Wall Street Crash of 1929
The Wall Street crash of 1929 was the most devastating crash in U.S. history and helped signal the beginning of the twelve harsh years known as 'The Great Depression'.
What was to blame? An oversupply of produce, an economic bubble, and widespread panic after a similar London crash. Mobilization for World War II efforts in 1941 eventually helped pull America out of its economic turmoil.
On Oct. 19, 1987 -- Black Monday -- the stock market tanked. The Dow Jones Industrial Average fell over 500 points -- a 22% decline. Caused by a number of factors including programmatic trading and an illiquid market, among other things, the world of finance has taken many steps to avoid such stark declines in markets 30 years removed.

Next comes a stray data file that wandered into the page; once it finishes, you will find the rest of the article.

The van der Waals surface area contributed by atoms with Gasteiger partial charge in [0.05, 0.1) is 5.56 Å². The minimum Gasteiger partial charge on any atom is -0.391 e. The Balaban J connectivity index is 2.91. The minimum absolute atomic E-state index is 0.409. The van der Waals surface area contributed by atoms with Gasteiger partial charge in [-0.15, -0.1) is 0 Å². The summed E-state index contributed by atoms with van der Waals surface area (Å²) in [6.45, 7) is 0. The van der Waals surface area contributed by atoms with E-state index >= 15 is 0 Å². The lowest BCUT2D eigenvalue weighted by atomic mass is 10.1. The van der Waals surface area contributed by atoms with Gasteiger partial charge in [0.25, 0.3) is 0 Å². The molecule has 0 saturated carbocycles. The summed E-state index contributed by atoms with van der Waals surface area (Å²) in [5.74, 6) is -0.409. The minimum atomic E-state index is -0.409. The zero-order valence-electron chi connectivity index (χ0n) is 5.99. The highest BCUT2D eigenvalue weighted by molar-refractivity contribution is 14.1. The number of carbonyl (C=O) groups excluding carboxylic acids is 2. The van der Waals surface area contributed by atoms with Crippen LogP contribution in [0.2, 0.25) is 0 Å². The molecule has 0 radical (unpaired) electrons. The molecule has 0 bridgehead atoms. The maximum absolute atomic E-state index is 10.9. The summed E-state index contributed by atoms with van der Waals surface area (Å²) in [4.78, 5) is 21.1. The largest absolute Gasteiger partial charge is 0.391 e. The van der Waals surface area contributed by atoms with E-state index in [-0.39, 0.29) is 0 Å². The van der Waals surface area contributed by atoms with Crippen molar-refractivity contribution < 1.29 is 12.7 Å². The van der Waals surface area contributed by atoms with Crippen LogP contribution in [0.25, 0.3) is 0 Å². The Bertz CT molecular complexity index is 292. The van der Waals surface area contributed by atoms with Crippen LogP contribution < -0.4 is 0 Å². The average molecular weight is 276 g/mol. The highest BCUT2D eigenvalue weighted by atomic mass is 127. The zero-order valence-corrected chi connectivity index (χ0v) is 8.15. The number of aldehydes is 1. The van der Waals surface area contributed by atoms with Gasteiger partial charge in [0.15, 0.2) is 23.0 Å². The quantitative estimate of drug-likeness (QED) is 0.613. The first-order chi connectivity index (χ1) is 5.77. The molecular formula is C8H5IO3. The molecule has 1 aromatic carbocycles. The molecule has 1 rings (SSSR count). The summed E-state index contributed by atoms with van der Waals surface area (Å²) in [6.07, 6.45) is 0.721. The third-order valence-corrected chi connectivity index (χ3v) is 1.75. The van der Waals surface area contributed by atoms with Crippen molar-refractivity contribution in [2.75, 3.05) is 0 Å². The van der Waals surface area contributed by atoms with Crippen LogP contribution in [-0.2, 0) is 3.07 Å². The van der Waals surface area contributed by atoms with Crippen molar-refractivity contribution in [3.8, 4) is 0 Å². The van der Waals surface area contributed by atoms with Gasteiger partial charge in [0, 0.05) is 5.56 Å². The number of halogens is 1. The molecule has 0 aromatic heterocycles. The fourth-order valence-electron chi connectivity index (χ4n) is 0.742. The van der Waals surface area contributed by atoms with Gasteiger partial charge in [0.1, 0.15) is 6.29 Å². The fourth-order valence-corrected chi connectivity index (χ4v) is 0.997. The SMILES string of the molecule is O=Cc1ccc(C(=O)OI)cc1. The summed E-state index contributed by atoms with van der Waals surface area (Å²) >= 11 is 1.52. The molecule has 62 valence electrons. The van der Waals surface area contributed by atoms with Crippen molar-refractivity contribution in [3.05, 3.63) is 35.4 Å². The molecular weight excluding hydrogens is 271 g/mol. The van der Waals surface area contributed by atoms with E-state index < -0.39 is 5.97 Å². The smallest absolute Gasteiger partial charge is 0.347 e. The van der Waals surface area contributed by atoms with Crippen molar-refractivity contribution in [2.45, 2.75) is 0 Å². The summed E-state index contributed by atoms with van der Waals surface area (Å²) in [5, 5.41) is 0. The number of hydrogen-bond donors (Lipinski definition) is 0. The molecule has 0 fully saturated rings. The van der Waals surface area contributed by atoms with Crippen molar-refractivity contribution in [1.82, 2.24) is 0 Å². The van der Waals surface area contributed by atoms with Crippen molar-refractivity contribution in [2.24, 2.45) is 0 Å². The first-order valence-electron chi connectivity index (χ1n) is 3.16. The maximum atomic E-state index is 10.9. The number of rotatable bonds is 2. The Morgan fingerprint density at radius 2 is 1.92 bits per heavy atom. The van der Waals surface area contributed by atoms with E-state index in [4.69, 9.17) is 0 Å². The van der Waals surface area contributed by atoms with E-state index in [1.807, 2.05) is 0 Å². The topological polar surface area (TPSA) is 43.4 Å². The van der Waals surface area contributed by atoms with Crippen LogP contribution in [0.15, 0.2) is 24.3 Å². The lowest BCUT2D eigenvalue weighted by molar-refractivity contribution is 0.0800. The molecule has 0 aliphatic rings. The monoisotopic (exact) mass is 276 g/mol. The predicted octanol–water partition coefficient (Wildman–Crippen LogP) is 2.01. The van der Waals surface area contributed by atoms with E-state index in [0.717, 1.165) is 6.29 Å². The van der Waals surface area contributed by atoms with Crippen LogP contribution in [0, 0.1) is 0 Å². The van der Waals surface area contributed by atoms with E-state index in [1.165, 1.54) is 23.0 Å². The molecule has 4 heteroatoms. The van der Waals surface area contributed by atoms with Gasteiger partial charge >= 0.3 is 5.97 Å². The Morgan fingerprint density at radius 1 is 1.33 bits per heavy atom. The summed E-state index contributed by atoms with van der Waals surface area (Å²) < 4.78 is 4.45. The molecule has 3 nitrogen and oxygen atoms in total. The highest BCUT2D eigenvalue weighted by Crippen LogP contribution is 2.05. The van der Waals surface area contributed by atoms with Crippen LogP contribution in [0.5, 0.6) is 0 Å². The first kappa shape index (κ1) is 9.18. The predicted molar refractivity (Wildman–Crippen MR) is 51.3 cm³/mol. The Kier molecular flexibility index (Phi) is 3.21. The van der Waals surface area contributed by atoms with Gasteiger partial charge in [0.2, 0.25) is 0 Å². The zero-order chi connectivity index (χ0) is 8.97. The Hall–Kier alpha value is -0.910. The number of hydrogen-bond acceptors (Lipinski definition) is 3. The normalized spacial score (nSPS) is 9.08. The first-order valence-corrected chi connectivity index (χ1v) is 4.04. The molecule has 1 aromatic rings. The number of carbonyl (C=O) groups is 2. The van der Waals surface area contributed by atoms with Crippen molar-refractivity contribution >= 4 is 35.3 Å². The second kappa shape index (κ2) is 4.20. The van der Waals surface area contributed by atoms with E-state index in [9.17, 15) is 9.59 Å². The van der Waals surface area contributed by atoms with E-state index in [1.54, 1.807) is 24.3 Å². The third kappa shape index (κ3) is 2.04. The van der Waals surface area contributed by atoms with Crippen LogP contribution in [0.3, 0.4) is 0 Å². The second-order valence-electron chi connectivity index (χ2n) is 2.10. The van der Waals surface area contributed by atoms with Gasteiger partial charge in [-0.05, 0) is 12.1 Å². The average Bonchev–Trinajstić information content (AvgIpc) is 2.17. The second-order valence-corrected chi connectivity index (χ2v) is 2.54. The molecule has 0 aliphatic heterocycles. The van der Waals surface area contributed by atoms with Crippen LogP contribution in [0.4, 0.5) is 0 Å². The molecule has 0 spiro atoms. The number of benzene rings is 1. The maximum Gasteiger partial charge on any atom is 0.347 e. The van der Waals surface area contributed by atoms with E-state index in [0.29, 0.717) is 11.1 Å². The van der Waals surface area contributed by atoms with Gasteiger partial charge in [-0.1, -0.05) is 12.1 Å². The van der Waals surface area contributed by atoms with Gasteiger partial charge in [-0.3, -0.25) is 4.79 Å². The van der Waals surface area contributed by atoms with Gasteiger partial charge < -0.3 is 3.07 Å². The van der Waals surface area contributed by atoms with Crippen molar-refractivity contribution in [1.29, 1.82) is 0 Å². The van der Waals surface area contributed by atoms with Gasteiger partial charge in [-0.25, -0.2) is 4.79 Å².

Crash of 2008-2009
Due to deregulation, both public and private institutions were allowed to get involved in subprime lending and mortgage-backed securities. When the housing bubble burst in 2008, those risky home loans came back to bite everyone. A taxpayer funded bailout of big banks occurred, and the recession lasted until 2009.
More of What's Trending on TheStreet:
- For Millennials, JPMorgan Develops a Judgment-Free Checking App
- Elon Musk Dukes It Out With Richard Branson Over Space Tourism
- In Your 60s: Refi or Reverse Mortgage?
- Earnings Not Scary Enough For You? TheStreet's Halloween Roundup
This article was written by a staff member of TheStreet.